As I’ve mentioned before, my sister and I had a certainly magical childhood. Much of my love of writing came from the stories we put together ourselves. I was writing novel-length books when I was a teenager, and she was often my collaborator–sometimes literally. We wrote a book together!

Well, Llana is not only a more remarkable and talented woman in her own right, but she’s also currently fighting Hodgkins Lymphoma; her last chemotherapy treatment is tomorrow, in fact.

About a week ago, I was telling her that I needed some extra music for Alderpod, and asked her if she’d put something together, if she wanted. She’s done instrumental work before, and I had a feeling that she might enjoy doing something apart from feeling like crud. I told her a cross between Unforgiven or Young Guns and The Lord of the Rings, then really let her just have at it. Honestly, I didn’t think I’d hear back from her for a while.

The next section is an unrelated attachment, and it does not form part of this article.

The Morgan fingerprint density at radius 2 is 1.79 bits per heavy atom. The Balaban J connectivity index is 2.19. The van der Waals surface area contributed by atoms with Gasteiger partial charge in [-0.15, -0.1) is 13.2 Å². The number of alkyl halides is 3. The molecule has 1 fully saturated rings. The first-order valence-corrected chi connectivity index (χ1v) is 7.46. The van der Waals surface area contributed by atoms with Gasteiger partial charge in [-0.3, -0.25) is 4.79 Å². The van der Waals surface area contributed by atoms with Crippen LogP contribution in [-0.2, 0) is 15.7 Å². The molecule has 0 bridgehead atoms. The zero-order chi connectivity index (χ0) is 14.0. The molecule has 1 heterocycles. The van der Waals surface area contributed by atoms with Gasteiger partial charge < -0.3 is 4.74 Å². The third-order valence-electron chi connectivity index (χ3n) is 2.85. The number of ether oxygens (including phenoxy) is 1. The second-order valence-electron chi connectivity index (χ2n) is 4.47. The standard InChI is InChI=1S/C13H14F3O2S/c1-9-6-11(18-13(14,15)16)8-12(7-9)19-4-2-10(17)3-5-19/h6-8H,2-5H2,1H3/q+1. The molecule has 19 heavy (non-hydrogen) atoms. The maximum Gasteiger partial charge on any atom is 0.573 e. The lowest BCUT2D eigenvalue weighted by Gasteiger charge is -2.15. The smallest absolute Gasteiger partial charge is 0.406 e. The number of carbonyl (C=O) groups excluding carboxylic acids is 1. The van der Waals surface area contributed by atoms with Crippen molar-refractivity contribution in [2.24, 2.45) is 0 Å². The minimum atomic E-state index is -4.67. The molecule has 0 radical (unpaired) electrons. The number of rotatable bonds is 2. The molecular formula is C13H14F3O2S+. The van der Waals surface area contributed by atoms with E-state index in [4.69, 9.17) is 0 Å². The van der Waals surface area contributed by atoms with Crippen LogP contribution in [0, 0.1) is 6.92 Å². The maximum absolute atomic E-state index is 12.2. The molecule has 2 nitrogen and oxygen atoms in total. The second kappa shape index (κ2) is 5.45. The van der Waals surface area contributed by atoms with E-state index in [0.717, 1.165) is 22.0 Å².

We’ve collaborated musically and imaginatively all our lives, so I should have expected it. But when I heard her piece (which is 6:00 long!) I was absolutely blown over. I still can’t listen to it without tearing up. There’s something about the art produced from people that have had the same upbringing, who have steered the same steely seas together, and it’s quite beyond words. So, I’ll leave it there.

So here, for your enjoyment, is the piece of music, which will be featured in the last few Alderpod episodes as I gear up (pun intended) for the very end. As everything on the site, it is Creative Commons Attribution Share-Alike 3.0, etc.

The Territories

To learn more about Llana, and read about her fight–and her art–you can visit her website at Llana Barron.

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This the .mp3 for Beyond the Veil, separate from the post before, which was causing issues in iTunes.